Federal Reserve Bank of Minneapolis Quarterly Review
Vol. 21, No. 4, Fall 1997

In This Issue

What determines the value of money? This is a question debated among economic scholars for centuries, including those writing in the Quarterly Review. (See http://woodrow.mpls.frb.fed.us.) In this issue, we present two articles that provide some historical perspective on this question.

The first article is written by James Madison, who later became the "Father of the Constitution" and the fourth President of the United States. Madison's essay, "Money" (p. 3), was written around 1779 and published in 1791, but it rivals the best writing on money today. (We thank Jerry Jordan, president of the Federal Reserve Bank of Cleveland, for bringing this essay to our attention.)

Madison wrote at a time when the newly formed American government was financing its war of independence with, literally, pieces of paper. Since Americans were united on the principle of no taxation without representation, their central governmental body, the Continental Congress, could not easily levy taxes on them. Moreover, since the Congress faced a highly uncertain future, it could not easily borrow either. Therefore, to pay for the war, the Congress finally resorted to issuing pieces of paper money, commonly known at the time as bills of credit and later as continentals. Ostensibly, holders of continentals could someday exchange them for specie. However, as the war progressed, the war bills mounted, and more and more of this type of money was issued. As that happened, the value of continentals dropped precipitously, until eventually it became virtually zero (hence the expression "not worth a continental").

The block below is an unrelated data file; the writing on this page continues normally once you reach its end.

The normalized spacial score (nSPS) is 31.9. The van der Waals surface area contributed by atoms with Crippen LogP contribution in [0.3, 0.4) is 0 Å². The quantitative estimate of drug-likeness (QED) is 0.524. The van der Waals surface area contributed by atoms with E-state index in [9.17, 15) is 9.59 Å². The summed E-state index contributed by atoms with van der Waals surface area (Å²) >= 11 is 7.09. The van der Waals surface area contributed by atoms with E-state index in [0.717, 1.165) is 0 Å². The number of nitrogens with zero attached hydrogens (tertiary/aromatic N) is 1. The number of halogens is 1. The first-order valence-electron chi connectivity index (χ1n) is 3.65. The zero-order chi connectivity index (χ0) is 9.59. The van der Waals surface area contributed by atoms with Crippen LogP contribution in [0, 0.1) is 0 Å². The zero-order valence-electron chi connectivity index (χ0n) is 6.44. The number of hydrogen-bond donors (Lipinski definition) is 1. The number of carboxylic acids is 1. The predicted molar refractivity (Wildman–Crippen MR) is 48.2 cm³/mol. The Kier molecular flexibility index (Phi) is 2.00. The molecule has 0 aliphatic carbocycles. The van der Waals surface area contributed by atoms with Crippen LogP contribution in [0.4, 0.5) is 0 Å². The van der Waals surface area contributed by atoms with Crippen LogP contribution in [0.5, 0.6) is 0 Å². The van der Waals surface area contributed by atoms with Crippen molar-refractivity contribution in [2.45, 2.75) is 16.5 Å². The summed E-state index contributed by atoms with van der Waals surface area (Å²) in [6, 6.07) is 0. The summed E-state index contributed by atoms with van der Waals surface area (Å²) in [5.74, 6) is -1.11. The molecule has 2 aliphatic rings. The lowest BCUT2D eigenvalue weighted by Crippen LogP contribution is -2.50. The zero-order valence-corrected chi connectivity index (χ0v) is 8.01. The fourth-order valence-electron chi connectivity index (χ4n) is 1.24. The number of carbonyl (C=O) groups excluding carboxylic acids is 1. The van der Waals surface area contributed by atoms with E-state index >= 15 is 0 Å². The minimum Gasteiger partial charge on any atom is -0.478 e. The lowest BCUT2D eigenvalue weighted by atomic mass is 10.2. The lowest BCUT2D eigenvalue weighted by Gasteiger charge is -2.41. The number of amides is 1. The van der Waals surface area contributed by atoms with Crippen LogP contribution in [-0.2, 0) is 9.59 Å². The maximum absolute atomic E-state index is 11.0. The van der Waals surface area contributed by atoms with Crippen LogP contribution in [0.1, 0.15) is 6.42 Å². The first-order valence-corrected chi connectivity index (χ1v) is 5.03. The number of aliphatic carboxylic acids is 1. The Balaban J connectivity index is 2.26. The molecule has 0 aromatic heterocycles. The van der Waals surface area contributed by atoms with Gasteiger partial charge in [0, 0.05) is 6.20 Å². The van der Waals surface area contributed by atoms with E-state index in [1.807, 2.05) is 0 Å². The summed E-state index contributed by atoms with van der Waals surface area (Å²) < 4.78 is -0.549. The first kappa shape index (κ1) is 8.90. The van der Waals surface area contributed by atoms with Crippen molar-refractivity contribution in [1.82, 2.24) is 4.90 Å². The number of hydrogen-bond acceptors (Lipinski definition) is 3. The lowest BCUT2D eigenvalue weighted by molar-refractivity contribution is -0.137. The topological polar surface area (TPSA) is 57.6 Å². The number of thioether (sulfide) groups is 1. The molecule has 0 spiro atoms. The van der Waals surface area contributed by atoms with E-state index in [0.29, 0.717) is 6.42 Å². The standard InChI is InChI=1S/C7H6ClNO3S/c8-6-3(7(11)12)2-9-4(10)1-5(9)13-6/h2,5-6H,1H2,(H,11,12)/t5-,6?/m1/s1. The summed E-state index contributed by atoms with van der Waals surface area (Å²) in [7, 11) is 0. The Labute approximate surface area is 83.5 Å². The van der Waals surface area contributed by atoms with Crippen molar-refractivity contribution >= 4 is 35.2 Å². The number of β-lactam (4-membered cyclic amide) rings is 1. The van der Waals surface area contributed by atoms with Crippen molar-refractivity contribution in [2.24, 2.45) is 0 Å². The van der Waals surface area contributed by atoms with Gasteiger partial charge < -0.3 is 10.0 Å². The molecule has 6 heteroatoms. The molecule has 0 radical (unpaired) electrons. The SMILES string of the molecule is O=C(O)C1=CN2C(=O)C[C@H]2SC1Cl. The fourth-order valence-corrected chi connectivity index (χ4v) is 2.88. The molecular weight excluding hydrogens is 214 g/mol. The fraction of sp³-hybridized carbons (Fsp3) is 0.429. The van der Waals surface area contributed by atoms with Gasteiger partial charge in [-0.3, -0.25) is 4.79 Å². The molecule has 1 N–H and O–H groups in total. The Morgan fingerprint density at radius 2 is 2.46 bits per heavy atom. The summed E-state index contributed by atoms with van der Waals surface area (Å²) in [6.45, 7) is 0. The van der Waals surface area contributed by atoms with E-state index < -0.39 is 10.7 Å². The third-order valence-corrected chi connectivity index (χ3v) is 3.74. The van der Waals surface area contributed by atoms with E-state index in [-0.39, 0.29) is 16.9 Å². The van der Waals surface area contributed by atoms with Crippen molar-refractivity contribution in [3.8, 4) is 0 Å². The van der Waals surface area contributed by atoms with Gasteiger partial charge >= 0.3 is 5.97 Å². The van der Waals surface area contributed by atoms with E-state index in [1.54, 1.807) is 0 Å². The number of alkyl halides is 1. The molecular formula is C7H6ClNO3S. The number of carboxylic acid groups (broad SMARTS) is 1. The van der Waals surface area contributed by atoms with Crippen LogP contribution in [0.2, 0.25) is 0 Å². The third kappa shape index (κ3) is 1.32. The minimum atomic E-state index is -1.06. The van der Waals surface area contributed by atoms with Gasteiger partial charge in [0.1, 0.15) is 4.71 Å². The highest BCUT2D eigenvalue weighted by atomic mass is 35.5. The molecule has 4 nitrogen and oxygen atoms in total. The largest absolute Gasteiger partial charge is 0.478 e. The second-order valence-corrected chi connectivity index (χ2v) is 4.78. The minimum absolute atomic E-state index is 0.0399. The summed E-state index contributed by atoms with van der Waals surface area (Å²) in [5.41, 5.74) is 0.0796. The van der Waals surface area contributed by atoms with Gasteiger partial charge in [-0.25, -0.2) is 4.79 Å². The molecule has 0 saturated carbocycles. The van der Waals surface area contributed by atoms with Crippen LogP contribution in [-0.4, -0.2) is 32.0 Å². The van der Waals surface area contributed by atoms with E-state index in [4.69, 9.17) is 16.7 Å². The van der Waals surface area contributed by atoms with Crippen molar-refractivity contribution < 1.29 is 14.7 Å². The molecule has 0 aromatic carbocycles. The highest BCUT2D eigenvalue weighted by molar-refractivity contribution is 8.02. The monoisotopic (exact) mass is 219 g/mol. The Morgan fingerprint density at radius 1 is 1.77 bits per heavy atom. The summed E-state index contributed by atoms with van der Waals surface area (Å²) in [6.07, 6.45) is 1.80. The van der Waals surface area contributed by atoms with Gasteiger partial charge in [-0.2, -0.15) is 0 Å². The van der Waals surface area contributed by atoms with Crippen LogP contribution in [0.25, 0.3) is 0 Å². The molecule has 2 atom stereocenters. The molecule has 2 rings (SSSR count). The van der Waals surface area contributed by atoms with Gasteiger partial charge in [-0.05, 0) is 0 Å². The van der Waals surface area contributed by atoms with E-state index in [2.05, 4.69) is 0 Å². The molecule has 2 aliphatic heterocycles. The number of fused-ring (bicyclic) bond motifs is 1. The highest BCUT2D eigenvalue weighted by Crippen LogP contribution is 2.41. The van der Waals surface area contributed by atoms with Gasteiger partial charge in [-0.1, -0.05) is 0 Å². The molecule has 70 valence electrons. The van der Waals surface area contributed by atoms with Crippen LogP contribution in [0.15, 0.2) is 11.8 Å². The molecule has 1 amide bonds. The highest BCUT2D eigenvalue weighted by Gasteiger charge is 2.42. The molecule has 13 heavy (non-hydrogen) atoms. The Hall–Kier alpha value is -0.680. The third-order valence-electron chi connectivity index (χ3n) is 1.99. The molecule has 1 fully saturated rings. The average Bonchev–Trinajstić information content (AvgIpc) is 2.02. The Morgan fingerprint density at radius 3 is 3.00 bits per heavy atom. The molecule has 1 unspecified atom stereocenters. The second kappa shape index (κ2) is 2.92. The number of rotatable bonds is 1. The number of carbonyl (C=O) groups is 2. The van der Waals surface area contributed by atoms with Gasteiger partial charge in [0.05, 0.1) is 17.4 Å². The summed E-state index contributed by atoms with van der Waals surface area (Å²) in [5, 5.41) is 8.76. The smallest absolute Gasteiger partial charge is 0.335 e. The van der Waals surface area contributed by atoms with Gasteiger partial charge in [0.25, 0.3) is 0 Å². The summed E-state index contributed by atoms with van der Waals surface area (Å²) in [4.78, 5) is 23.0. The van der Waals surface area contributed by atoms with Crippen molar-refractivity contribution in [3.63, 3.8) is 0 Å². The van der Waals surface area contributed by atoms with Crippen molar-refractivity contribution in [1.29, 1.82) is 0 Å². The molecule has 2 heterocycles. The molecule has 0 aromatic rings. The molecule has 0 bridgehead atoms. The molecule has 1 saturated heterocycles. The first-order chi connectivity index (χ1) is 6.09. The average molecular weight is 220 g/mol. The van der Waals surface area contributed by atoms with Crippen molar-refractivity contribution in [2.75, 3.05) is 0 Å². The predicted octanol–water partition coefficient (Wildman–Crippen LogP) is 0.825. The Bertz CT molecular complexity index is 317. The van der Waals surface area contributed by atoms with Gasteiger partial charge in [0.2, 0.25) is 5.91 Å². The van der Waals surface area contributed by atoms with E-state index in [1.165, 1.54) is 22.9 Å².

The simple quantity theory of money might appear to offer the best explanation for the continental's depreciation. That is, the value of the continental decreased because the number of these types of pieces of paper increased. But Madison rejects this explanation and argues for a more fundamental theory of the value of money. Such a theory, Madison says, should recognize that an individual nation is just a small part of the world economy. And the theory should recognize that what matters to the value of paper money is not the number of the pieces of paper, but rather the date the government promises to redeem them for specie and the credibility of that promise. In the first article in this issue, speaking from the 18th century, Madison presents a convincing alternative to the simple quantity theory of money.

The second article in this issue reaches even further back into history to attempt to understand money and its value: "The Debasement Puzzle: An Essay on Medieval Monetary History" by Arthur J. Rolnick, François R. Velde, and Warren E. Weber (p. 8). This essay examines a time when kings of England and France profited by debasing the currency, or by reducing the amount of silver and gold used to mint the coins of the realm. In the 13th—16th centuries, despite such debasements, people did not stop bringing old coins to the official mint to be turned into new coins. In fact, after debasements, people seem to have brought more old coins to the mint, even though the new coins they received in exchange contained less silver and gold. How could this have happened? Why did people in effect voluntarily give away silver and gold to the sovereign?

This study finds that standard economic theory cannot explain the profitability of medieval debasements. The study considers the most plausible explanations and finds that none can satisfactorily confront the facts. The study concludes that efforts to solve the medieval debasement puzzle will help economists improve their modern models of money.

Arthur J. Rolnick
Editor

Any views expressed herein are those of the authors and not necessarily those of the Federal Reserve Bank of Minneapolis or the Federal Reserve System.